The forest smelled sweet, scented with decaying pine needles and orange maple leaves, still wet from the morning dew. He grabbed his barrow from the little woodshed beside the cabin, threw his axe into it and pushed it off into the woods, that damn squeaky wheel screeching over the roots and bumps of the forest floor. It was time he gave it some attention, gave it some love. Nobody else was getting any in these forsaken woods, that was for sure.
It wasn't far to the big oak. It had fallen the day before. Auric had heard it come down when he was out resetting game traps. It was a good thing, too, with autumn stepping aside for winter. When Auric navigated the barrow up to it and stopped to gather his breath his thin shirt was drenched through with sweat, the white linen turned to grey, soon to be yellow, no doubt. And that had been the easy part.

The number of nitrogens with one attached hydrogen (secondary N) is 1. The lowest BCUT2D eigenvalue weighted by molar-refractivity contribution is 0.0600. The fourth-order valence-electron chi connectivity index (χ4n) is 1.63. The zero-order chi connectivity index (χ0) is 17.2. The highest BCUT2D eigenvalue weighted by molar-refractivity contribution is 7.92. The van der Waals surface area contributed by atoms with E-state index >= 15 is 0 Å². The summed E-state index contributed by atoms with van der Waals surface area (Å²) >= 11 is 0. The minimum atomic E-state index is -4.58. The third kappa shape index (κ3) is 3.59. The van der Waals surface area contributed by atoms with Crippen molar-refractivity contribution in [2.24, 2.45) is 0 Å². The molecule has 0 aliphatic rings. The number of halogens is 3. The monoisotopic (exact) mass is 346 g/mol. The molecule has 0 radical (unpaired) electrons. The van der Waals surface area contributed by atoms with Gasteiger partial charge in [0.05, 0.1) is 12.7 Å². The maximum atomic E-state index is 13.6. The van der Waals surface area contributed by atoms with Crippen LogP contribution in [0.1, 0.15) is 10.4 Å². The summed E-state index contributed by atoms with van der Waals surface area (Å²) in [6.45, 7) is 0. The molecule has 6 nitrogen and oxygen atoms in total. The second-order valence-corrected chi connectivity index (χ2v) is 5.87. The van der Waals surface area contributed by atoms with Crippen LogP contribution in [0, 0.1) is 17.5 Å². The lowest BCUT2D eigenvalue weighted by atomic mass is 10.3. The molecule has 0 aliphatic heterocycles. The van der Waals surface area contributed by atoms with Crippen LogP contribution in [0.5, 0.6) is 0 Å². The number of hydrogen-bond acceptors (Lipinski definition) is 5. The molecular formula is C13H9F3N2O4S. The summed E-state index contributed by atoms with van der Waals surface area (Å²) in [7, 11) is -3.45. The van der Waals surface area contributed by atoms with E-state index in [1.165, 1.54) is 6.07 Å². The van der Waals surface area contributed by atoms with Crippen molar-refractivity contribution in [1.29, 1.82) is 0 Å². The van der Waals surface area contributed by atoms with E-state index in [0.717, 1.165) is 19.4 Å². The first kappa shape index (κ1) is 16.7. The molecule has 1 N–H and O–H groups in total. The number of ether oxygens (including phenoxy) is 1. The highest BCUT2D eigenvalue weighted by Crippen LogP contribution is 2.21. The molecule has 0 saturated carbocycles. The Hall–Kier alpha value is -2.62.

He bent, picked up a twig the length of his forearm and held it out for Mouse to sniff. The dog's ears quivered. His nose twitched.
'You want this, don't ya, boy?'
Mouse rocked onto his front legs in that fake pounce that he did, his jaw wiggling with excitement. The dog stared at Auric for a moment, then yapped.
'Then go get it.'
Auric tossed the stick and Mouse scrambled off, scattering pine needles and bits of dirt. The twig whistled through the air, bounced off a tree and landed with a clatter, somewhere in the underbrush. Auric gave the barest hint of a smile as he watched the mutt bound off. Not for the first time, he realised he was jealous of the animal, jealous of the simple joys, jealous of a life well-lived. It was something, anyway, just a little thing, but it was perhaps the best thing he had ever done, caring for that mutt.